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Effect of Conflict on Dietary Energy Supply: Evidence from Cote d'Ivoire

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  • Andrew L. Dabalen
  • Saumik Paul

Abstract

In this paper we estimate the causal effects of conflict on dietary energy supply in Côte d’Ivoire. To identify the true impact of conflict, we use prewar and post-war household data bracketing the conflict period and the spatial variation in the prevalence of conflict between the North and South regions. Our second identification strategy uses the specific counts of conflict events across departments. For our third identification strategy, we employ self-reported victimization indicators at the individual level. Combining data from household surveys (Households Living Standards Surveys) and the conflict database (ACLED), we find robust and statistically significant evidence of households in the worst-hit conflict areas and individuals who are the direct victims of the conflict having lower dietary energy supply. The propensity score matching estimates do not alter the main findings. Other robustness checks including firstly, subsamples of households with children and secondly, alternative estimation of conflict intensity provide mixed but encouraging evidence that supports the impact of conflict on food security. JEL Classifications: I20, I3, D12, C40, H43, O15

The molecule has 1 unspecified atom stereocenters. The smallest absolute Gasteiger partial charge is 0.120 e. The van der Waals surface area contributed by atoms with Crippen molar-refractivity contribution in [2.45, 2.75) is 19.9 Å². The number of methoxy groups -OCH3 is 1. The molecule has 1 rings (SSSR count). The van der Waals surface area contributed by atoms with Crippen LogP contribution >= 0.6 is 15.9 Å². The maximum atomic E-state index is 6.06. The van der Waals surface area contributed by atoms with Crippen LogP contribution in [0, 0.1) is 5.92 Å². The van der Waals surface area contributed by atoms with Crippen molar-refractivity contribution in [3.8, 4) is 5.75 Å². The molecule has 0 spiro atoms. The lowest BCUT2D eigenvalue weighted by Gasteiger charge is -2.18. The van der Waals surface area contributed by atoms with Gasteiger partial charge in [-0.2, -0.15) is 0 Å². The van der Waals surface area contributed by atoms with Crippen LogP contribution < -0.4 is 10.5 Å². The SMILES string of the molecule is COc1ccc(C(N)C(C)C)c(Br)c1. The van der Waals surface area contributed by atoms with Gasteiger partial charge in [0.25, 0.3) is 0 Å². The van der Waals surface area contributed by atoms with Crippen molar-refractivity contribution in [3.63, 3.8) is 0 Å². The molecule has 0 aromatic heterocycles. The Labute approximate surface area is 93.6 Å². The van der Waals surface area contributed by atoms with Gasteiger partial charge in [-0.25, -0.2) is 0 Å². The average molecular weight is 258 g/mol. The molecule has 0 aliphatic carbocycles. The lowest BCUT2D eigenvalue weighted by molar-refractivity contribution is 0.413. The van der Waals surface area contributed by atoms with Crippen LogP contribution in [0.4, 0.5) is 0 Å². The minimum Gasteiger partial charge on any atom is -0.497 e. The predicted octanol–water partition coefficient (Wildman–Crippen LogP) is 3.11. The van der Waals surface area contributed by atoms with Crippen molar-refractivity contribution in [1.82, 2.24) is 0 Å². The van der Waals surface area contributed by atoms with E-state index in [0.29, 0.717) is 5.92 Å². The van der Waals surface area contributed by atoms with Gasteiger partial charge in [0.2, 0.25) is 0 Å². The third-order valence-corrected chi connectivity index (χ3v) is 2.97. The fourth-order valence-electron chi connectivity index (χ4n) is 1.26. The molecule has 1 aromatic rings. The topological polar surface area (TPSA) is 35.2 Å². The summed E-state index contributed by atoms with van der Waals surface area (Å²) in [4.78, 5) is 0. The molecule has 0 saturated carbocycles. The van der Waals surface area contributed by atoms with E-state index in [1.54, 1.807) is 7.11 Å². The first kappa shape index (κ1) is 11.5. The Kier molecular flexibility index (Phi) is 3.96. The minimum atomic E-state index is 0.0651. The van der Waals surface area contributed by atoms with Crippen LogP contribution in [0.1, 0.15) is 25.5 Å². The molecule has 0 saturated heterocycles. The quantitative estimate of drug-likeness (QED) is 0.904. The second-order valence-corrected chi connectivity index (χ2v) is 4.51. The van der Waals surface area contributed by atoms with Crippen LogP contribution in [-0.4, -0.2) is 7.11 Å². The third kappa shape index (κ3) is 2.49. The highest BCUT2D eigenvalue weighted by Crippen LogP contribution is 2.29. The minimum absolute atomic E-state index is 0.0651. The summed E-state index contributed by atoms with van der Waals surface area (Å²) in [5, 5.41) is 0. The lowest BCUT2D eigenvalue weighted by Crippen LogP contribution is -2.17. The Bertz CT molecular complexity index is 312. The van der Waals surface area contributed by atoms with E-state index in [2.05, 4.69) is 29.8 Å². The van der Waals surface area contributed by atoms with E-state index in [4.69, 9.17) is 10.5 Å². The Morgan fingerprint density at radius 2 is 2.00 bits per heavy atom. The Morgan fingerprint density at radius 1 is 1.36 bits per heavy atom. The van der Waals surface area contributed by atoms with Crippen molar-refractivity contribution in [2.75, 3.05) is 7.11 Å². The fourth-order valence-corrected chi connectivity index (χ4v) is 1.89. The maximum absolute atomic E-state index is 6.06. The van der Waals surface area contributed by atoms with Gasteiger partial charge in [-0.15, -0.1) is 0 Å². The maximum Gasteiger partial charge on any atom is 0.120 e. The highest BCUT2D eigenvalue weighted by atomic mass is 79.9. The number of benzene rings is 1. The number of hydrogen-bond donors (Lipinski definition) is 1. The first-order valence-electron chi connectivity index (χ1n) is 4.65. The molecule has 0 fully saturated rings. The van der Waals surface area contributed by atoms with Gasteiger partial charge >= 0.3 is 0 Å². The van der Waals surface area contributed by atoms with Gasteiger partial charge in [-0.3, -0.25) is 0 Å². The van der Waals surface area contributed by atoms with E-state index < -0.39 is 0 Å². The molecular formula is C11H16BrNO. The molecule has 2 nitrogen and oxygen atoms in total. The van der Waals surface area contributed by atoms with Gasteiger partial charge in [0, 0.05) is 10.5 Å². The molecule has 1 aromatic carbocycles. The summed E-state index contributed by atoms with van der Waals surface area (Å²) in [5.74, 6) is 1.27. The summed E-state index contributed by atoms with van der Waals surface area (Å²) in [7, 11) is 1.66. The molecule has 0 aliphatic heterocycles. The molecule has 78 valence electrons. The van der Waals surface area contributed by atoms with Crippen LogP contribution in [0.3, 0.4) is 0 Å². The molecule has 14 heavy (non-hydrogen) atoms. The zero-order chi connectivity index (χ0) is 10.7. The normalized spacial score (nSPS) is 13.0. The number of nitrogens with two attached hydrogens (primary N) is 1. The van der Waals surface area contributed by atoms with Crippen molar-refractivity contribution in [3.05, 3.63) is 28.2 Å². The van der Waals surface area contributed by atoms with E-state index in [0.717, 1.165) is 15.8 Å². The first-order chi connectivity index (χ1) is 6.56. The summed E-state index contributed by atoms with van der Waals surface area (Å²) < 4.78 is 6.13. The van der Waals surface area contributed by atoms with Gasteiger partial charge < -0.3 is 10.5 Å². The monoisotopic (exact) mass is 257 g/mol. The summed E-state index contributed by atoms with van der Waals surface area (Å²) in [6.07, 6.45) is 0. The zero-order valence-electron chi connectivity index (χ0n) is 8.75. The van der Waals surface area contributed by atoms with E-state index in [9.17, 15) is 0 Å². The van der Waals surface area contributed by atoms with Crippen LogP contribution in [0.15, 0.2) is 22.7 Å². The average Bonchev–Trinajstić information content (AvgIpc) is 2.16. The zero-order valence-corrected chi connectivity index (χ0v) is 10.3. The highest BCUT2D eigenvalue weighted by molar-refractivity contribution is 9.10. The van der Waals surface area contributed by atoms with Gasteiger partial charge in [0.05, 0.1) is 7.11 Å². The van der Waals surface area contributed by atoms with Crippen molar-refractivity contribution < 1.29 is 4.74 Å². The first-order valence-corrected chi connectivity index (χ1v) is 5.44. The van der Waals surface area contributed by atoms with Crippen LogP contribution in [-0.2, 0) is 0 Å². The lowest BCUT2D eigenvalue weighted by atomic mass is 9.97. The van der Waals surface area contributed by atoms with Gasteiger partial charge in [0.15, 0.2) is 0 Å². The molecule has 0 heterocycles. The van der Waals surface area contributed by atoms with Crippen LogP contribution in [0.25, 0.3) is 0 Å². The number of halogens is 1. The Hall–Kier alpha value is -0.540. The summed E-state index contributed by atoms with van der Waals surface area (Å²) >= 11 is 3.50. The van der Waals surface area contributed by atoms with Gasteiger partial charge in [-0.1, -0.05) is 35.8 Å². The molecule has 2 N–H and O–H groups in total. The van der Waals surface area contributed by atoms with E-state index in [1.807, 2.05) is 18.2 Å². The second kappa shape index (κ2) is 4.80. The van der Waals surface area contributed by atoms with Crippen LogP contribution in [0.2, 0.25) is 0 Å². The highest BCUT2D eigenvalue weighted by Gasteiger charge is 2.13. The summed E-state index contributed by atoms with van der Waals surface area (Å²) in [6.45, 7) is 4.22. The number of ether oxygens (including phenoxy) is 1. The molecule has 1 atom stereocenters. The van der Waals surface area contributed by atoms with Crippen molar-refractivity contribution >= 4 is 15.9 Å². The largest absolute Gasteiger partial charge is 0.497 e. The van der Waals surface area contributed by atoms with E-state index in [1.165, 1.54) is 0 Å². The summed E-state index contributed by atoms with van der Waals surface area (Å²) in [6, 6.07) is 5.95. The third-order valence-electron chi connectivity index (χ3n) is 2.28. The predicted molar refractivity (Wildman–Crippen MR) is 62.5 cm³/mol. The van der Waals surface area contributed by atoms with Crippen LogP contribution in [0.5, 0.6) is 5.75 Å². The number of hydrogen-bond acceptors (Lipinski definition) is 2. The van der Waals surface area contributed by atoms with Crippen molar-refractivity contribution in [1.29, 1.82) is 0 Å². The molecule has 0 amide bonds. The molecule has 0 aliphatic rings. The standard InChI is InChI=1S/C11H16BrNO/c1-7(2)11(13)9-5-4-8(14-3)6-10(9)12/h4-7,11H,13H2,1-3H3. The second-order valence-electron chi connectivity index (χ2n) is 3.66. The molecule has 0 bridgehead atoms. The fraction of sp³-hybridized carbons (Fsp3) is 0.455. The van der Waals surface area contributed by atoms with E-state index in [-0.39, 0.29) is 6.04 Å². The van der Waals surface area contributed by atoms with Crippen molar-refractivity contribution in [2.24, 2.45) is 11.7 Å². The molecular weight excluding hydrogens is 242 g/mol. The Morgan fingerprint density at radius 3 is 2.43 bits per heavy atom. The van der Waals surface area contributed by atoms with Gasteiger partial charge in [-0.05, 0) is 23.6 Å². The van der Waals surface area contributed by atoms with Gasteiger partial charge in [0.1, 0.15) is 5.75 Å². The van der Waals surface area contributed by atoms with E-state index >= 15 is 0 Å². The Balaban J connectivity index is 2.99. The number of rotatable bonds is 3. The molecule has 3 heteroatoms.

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Bibliographic Info

Paper provided by University of Nottingham, CREDIT in its series Discussion Papers with number 12/09.

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Handle: RePEc:not:notcre:12/09

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Keywords: Conflict; Food security; Nutrition; Evaluation; Africa;

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  1. Olga Shemyakina, 2006. "The Effect of Armed Conflict on Accumulation of Schooling: Results from Tajikistan," HiCN Working Papers 12, Households in Conflict Network.
  2. Caliendo, Marco & Kopeinig, Sabine, 2005. "Some Practical Guidance for the Implementation of Propensity Score Matching," IZA Discussion Papers 1588, Institute for the Study of Labor (IZA).
  3. Pasquale Scaramozzino, 2006. "Measuring Vulnerability to Food Insecurity," Working Papers 06-12, Agricultural and Development Economics Division of the Food and Agriculture Organization of the United Nations (FAO - ESA).
  4. Camelia Minoiu & Olga Shemyakina, 2012. "Child Health and Conflict in Cote d'Ivoire," American Economic Review, American Economic Association, vol. 102(3), pages 294-99, May.
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